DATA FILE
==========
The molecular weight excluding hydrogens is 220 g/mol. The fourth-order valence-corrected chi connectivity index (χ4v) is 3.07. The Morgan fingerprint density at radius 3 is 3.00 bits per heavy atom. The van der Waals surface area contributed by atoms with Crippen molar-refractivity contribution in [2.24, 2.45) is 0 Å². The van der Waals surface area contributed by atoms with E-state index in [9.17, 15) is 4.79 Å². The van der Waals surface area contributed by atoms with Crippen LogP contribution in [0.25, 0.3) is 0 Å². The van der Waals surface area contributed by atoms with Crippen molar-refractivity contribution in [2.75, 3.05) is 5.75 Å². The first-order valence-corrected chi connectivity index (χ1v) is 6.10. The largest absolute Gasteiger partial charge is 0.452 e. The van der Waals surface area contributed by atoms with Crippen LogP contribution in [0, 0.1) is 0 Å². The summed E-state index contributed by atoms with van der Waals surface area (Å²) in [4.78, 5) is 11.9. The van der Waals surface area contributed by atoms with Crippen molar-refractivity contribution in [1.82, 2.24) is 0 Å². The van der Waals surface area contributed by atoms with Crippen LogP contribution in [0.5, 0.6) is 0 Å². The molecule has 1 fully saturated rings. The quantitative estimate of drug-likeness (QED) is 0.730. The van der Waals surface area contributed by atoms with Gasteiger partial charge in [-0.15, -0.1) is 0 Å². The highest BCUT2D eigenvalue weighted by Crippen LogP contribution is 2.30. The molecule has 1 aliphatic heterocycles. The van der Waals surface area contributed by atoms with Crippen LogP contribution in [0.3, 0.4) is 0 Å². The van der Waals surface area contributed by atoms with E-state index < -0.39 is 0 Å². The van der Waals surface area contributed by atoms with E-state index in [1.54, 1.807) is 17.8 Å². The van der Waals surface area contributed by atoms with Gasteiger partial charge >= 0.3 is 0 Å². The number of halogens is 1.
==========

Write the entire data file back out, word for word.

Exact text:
The molecular weight excluding hydrogens is 220 g/mol. The fourth-order valence-corrected chi connectivity index (χ4v) is 3.07. The Morgan fingerprint density at radius 3 is 3.00 bits per heavy atom. The van der Waals surface area contributed by atoms with Crippen molar-refractivity contribution in [2.24, 2.45) is 0 Å². The van der Waals surface area contributed by atoms with E-state index in [9.17, 15) is 4.79 Å². The van der Waals surface area contributed by atoms with Crippen LogP contribution in [0.25, 0.3) is 0 Å². The van der Waals surface area contributed by atoms with Crippen molar-refractivity contribution in [2.75, 3.05) is 5.75 Å². The first-order valence-corrected chi connectivity index (χ1v) is 6.10. The largest absolute Gasteiger partial charge is 0.452 e. The van der Waals surface area contributed by atoms with Crippen LogP contribution in [0, 0.1) is 0 Å². The summed E-state index contributed by atoms with van der Waals surface area (Å²) in [4.78, 5) is 11.9. The van der Waals surface area contributed by atoms with Crippen molar-refractivity contribution in [1.82, 2.24) is 0 Å². The van der Waals surface area contributed by atoms with Crippen LogP contribution in [0.5, 0.6) is 0 Å². The molecule has 1 fully saturated rings. The quantitative estimate of drug-likeness (QED) is 0.730. The van der Waals surface area contributed by atoms with Gasteiger partial charge in [-0.15, -0.1) is 0 Å². The highest BCUT2D eigenvalue weighted by Crippen LogP contribution is 2.30. The molecule has 1 aliphatic heterocycles. The van der Waals surface area contributed by atoms with Crippen LogP contribution in [0.3, 0.4) is 0 Å². The van der Waals surface area contributed by atoms with E-state index < -0.39 is 0 Å². The van der Waals surface area contributed by atoms with E-state index in [1.54, 1.807) is 17.8 Å². The van der Waals surface area contributed by atoms with Gasteiger partial charge >= 0.3 is 0 Å². The number of halogens is 1.